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Barton Broad by Hugh Lupton

Poet Hugh Lupton has created this poem inspired by the location, as part of our Barton Broads film. Read the full poem below:

What was it?

What was it,

that face

the airmen saw one dawn flight

at the height of war,

solemn in the water’s glass

far below,

framed by reed and alder carrs,

wraithed in mist at first light?


Was its mouth

the wake an otter cut?

Did perch and pike

break surface and make

the round pupils of its sight?

Did a wind from the south

stipple and lap and lace

little waves into

the sleek oval of its face?


Did these things meet

in that split moment


by those airmen from their cockpits

in dawn light of

nineteen sixteen?


Or was it the face of

an old god

of death and birth

of mud and bud and wood,

of sap and bone and blood

keeping its long measure

of the night

and the waxing light?


Was it already

in the sodden ground

when diggers came

with long spades

and found the peat?

Did it flinch when they cut skin to bone

and took the black gold of its flesh

to heat ten thousand homes?


Did it bask in the glory years

when each thought

was water crystal clear

and countless eels writhed

in its deeps

and stickleback, rudd, tench

darted, raced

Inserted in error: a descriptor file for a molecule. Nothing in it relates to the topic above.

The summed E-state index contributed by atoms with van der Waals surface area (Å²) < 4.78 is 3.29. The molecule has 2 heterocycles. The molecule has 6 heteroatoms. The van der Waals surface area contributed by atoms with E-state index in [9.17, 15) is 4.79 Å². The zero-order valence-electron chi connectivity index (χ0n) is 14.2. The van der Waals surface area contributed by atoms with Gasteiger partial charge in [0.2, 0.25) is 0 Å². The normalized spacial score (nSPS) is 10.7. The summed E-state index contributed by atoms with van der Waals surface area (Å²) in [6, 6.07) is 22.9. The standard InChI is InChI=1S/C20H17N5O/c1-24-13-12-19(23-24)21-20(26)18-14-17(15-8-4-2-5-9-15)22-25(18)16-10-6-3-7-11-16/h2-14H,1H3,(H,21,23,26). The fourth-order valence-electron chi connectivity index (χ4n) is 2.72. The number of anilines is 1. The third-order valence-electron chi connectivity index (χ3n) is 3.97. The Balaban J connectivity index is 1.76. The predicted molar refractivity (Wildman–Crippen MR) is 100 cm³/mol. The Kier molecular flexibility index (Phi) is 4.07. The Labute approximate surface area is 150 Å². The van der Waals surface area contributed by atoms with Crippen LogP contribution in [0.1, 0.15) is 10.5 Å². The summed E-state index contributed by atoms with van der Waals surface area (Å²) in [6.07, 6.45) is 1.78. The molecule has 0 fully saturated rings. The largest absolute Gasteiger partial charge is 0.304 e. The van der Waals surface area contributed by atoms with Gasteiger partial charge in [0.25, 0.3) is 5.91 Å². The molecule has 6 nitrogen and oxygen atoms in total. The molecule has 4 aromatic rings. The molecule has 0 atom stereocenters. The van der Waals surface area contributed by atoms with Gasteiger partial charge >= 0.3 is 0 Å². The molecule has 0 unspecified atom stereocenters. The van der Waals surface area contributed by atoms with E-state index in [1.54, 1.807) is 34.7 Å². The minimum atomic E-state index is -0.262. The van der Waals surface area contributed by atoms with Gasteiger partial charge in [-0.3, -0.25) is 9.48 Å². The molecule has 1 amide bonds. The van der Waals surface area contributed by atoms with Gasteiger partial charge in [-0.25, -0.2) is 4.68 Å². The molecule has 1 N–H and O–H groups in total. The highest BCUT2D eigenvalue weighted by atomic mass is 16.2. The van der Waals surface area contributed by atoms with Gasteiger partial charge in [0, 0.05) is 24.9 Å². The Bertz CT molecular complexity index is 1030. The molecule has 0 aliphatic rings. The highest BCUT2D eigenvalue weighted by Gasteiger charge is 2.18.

and were the consciousness

behind its face;

when bittern, heron,

goose, kingfisher and swan

were its shifting mood,

its speech and song.


Where did it go, that face,

in the dark days

when toxic seep took hold

and algae clouded every thought

and life irrepressible

grew weary and old

and the eels disappeared?


Can we see it again…


as the waters clear

and the old denizens

of broad and fen


come close again?


And where will it be

if glaciers melt and seas rise

and salt streams overwhelm the fresh

and sand is carried by the tide

and all this green and tender land

is melted into estuary?


But let’s not talk of what has been,

what’s yet to come.

Look again… now.

The Broad is always now,

and its face

as ancient and young

as skull and bone

beneath your skin.

Was the face the airmen saw

that time

their own?

Lean over, look down,

is it yours and mine?